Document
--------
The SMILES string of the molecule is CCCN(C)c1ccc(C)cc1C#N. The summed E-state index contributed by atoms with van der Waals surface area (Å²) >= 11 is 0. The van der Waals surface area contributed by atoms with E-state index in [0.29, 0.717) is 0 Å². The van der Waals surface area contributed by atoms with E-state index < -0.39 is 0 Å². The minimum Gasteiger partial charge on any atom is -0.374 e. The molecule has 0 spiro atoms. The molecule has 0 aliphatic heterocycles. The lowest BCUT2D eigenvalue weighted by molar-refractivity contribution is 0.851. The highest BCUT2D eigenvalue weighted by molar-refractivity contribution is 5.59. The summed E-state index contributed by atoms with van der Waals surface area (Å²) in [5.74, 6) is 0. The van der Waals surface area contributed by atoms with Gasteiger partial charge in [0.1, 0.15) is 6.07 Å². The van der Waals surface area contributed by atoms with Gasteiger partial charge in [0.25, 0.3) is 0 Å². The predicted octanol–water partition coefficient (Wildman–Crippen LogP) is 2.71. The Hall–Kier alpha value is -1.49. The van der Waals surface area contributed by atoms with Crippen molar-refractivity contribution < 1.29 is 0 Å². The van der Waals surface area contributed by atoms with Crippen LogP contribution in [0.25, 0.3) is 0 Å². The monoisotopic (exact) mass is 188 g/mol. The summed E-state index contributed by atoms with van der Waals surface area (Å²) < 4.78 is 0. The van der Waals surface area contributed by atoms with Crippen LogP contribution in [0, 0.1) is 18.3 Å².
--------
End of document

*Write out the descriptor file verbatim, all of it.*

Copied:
The SMILES string of the molecule is CCCN(C)c1ccc(C)cc1C#N. The summed E-state index contributed by atoms with van der Waals surface area (Å²) >= 11 is 0. The van der Waals surface area contributed by atoms with E-state index in [0.29, 0.717) is 0 Å². The van der Waals surface area contributed by atoms with E-state index < -0.39 is 0 Å². The minimum Gasteiger partial charge on any atom is -0.374 e. The molecule has 0 spiro atoms. The molecule has 0 aliphatic heterocycles. The lowest BCUT2D eigenvalue weighted by molar-refractivity contribution is 0.851. The highest BCUT2D eigenvalue weighted by molar-refractivity contribution is 5.59. The summed E-state index contributed by atoms with van der Waals surface area (Å²) in [5.74, 6) is 0. The van der Waals surface area contributed by atoms with Gasteiger partial charge in [0.1, 0.15) is 6.07 Å². The van der Waals surface area contributed by atoms with Gasteiger partial charge in [0.25, 0.3) is 0 Å². The predicted octanol–water partition coefficient (Wildman–Crippen LogP) is 2.71. The Hall–Kier alpha value is -1.49. The van der Waals surface area contributed by atoms with Crippen molar-refractivity contribution < 1.29 is 0 Å². The van der Waals surface area contributed by atoms with Crippen LogP contribution in [0.25, 0.3) is 0 Å². The monoisotopic (exact) mass is 188 g/mol. The summed E-state index contributed by atoms with van der Waals surface area (Å²) < 4.78 is 0. The van der Waals surface area contributed by atoms with Crippen LogP contribution in [0, 0.1) is 18.3 Å².